Wednesday 16 October. 2019, 11:54:44 PM
award image
Chania

Fresh Controversy Over Abalaka’s HIV Cure Claims



Fresh Controversy Over Abalaka’s HIV Cure Claims

Fresh claims by Dr. Jeremiah Ojonemi Alabi Abalaka have stoked a two-decade-old controversy over a Human Immunodeficiency Virus (HIV) vaccine that can cure not just the dreaded disease but also Hepatitis C Virus (HCV) and Hepatitis B Virus (HBV).

Abalaka, in a WhatsApp and YouTube video that has gone viral, accused the United States and the Western world of taking advantage of Nigeria and people living with HIV/Acquired Immune Deficiency Syndrome (AIDS) by selling “toxic” drugs for the treatment of the disease and at a very exorbitant price.

According to him, the Western world is not interested in a cure for HIV. It only seeks a ready market for its drugs that “do not provide cure but damage the patient’s organ because of adverse side effects.”

The surgeon-turned immunologist however said that with a few kobos, he could cure many Nigerians of the virus and save the nation millions of dollars “wasted” yearly on procuring Anti-Retroviral drugs (ARV) from the West.

Abalaka told The Guardian: “I infected myself with HIV 20 years ago and today, I do not have HIV. I have a cure for HCV, HBV and HIV, not AIDS. The Western world has failed to find a cure for HIV after 35 years. They do not want to lose the global market for ARVs. I can cure HIV in a newly infected patient in five weeks, with the patient’s blood extracted and put back into the person within two hours…”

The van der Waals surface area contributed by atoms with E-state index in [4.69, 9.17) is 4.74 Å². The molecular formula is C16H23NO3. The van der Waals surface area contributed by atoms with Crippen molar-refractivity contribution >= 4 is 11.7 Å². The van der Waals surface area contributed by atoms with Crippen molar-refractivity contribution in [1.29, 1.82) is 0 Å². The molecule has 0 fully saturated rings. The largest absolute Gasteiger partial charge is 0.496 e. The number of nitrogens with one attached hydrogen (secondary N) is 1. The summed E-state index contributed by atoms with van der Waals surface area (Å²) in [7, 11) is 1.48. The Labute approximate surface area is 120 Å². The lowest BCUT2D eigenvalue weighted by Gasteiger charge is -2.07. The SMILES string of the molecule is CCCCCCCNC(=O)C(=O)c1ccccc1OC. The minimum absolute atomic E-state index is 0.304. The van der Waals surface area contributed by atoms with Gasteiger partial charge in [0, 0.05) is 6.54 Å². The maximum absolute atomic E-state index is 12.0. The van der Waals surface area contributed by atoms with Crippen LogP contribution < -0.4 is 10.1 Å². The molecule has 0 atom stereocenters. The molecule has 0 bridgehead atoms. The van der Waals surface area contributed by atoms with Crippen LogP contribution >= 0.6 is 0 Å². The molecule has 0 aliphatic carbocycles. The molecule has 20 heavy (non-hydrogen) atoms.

A report detailing Abalaka’s controversial “cure” for HIV, as well as a vaccine that prevents infection with the virus, has been published in a scientific journal, Vaccine.

According to a September 2004 article, the “cure” or therapeutic vaccine was developed from the blood of HIV patients. Abalaka claims it cleared the deadly virus from 20 people with HIV. (A therapeutic vaccine aims to bolster the immune response of a person already infected with a disease, to reduce or stop progression.)

Abalaka says further that his therapeutic vaccine eliminated antibodies for Hepatitis B and C viruses from the blood of co-infected HIV-positive patients and improved symptoms of malaria in a handful of patients. He claims he has tested his cure on almost 4000 HIV positive patients over six years and had used himself as a guinea pig for both therapeutic and preventive vaccines.

To test the preventive vaccine, he says he inoculated himself before injecting himself with HIV-positive blood on six separate occasions. He claims he did not contract the virus. He then tested the vaccine on about 300 HIV-negative people, saying none has yet developed the infection, as far as he knows.

Abalaka’s claim of a cure for HIV started in 1999. But the Federal Government shut him down. His work had caused a huge controversy, and altercations especially with the ministry of health. In 2015, however, after 16 years of legal tussle, Abalaka won a court case against the Federal Government’s ban on his vaccine.

His claims, however, have divided the medical sector. A school of thought, led by the President, the National Association of Resident Doctors (NARD) Dr. Segun Olaopa, told The Guardian: “The government should listen to him and let us have some local approach to some world problems. He might just have some answers to the scientific problem.”

But another, led by the President, the Nigerian Medical Association (NMA), Dr. Francis Adedayo Faduyile, said, “I find some of the pronouncements not in line with orthodox medicine because in orthodox medicine, there are guidelines for getting treatment and they must be strictly adhered to.”
award image

Related Comments

0

Add a Comment